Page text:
Next comes hours and hours of editing.


I put my poor story through several editing phases, doing everything in my power to catch each little typo, and polishing it until it’s as shiny and sparkly as I can make it. Then it gets one more editing phase – the phase most people refer to as the proof reading phase – before I call it done.


After that, it gets yet another read through, and then – and only then – I create the file that will be uploaded to Smashwords; the one that contains all the copyright stuff, and the piece I put at the end of all my eBooks to tell everyone where they can find me online (assuming they want to, of course).


Sometimes I’ve already written the synopsis for it by this point, other times I haven’t. If I have, then I read through it again to make sure it still sounds good to me. If I haven’t, I write it now. Either way, once the synopsis is done, I check through it for typos and grammatical errors; just like I would a story. After all, I don’t want people to be put off by a synopsis filled with mistakes, which they would – understandably – assume would reflect the quality of the eBook itself, making them reluctant to take a chance on my book. At least, I assume that would be the case, since I know that I myself am reluctant to take a chance on a new author if they can’t even get the editing right for their synopsis, since I assume their story will be the same way; the synopsis is your chance to grab a reader, after all, and the reader deserves the little bit of extra time and effort needed to clean up those typos.


Anyway, once I’m happy with my synopsis, it’s time to publish!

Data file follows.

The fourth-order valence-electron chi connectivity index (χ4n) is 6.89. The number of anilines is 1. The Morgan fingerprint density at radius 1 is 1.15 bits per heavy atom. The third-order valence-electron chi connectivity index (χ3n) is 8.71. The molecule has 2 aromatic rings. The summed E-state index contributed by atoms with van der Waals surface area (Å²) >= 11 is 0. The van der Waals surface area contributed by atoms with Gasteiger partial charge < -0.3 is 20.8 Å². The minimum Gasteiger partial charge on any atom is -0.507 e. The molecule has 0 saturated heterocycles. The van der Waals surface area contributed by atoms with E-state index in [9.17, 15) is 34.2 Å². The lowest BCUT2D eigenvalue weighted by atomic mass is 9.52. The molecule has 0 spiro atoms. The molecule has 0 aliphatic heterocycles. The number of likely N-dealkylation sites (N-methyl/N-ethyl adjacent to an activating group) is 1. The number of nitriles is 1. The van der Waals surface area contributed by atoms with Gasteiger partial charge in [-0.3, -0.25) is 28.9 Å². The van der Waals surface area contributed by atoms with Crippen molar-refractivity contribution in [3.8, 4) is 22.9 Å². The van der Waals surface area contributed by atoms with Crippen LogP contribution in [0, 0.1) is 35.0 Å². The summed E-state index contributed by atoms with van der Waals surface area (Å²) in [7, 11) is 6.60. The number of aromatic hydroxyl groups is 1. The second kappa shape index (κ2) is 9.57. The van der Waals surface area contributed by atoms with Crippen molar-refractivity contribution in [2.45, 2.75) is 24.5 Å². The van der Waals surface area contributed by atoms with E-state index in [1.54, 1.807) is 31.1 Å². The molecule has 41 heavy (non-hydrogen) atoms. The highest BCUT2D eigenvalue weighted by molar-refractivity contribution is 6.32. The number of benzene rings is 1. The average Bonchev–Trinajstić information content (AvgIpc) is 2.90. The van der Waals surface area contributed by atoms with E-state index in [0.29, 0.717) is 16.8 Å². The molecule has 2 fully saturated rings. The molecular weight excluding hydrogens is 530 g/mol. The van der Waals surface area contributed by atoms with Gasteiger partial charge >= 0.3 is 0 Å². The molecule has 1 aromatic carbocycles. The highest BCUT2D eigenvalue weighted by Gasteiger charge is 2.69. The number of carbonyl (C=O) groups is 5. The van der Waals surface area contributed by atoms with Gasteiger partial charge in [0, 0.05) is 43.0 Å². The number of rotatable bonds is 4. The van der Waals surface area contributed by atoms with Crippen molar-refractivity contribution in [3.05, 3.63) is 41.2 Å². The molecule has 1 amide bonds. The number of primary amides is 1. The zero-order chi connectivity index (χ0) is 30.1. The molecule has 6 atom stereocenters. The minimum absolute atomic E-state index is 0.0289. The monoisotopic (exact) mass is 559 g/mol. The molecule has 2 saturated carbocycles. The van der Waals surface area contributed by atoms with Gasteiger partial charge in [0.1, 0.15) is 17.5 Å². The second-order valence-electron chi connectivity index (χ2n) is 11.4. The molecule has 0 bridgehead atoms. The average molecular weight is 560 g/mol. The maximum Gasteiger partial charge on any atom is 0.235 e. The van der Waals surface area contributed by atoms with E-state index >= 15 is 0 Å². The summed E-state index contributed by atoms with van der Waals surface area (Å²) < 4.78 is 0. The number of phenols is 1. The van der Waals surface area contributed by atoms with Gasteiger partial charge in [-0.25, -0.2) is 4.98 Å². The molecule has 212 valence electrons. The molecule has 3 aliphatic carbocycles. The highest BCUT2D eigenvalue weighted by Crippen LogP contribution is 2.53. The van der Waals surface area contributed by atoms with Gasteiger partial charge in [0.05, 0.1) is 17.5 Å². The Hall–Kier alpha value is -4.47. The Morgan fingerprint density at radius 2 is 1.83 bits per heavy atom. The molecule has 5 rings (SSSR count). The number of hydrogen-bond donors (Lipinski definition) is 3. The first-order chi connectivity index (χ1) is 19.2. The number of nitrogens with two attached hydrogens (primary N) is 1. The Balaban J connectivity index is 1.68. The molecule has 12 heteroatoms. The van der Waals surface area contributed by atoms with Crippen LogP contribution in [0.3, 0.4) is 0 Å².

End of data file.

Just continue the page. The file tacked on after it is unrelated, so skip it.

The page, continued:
I publish via Smashwords, because I find their website easier to navigate, which means I can publish myself, despite being blind. I did also publish via Amazon for a while, but I had to have help with this, and after a certain conversation with an Amazon representative – which I won’t go in to hear – I decided I was no longer happy to publish directly with Amazon. I allow Smashwords to distribute my books everywhere, so – perhaps – one day my books will appear on Amazon again; when Amazon decides I sell enough copies to qualify for distribution to them from Smashwords. In the meantime, I publish via Smashwords, and they send my books to sites like Barnes & Noble, Kobo, and Apple, among others.


And that, in a nutshell, is how I get my stories from idea to eBook.


The Blog Of A Blind Author And (No) Its Not Me!

As a visually impaired author (I am registered blind but possess some residual vision enabling me to see outlines of objects) I was interested to come across the blog of a fellow blind writer (http://leapingtigerbooks.wordpress.com/). Apart from information about Thomas’s books, his blog also contains interesting and amusing posts regarding the unique issues faced by blind writers. Thomas’s post regarding the necessity of relying on sighted assistance when checking for formatting errors in manuscripts resonated with me. Please do consider checking out Thomas’s blog.

Calling All Blind Authors

I would be very interested to hear from other blind authors either via comments on this post or, if you prefer by e-mail to drewdog 2060 at Tiscali.co.uk )the address is given in this manner in order to attempt to defeat the scourge of the internet, spammers)! One of the frustrations I’m facing is my inability to independently use the Promotions Manager which forms part of Amazon’s KDP Select Programme. While I can click on most of the links in KDP Select without sighted assistance I can’t operate the Promotions Manager independently. I’ve experienced the same difficulty using both Firefox and Internet Explorer so it is not so far as I can ascertain a browser issue. I’ve contacted Amazon about the issue but they don’t seem to know what is causing the problem. As I say I’d be interested to hear from other blind authors either regarding this or any other matter and, of course anyone else who wishes to comment.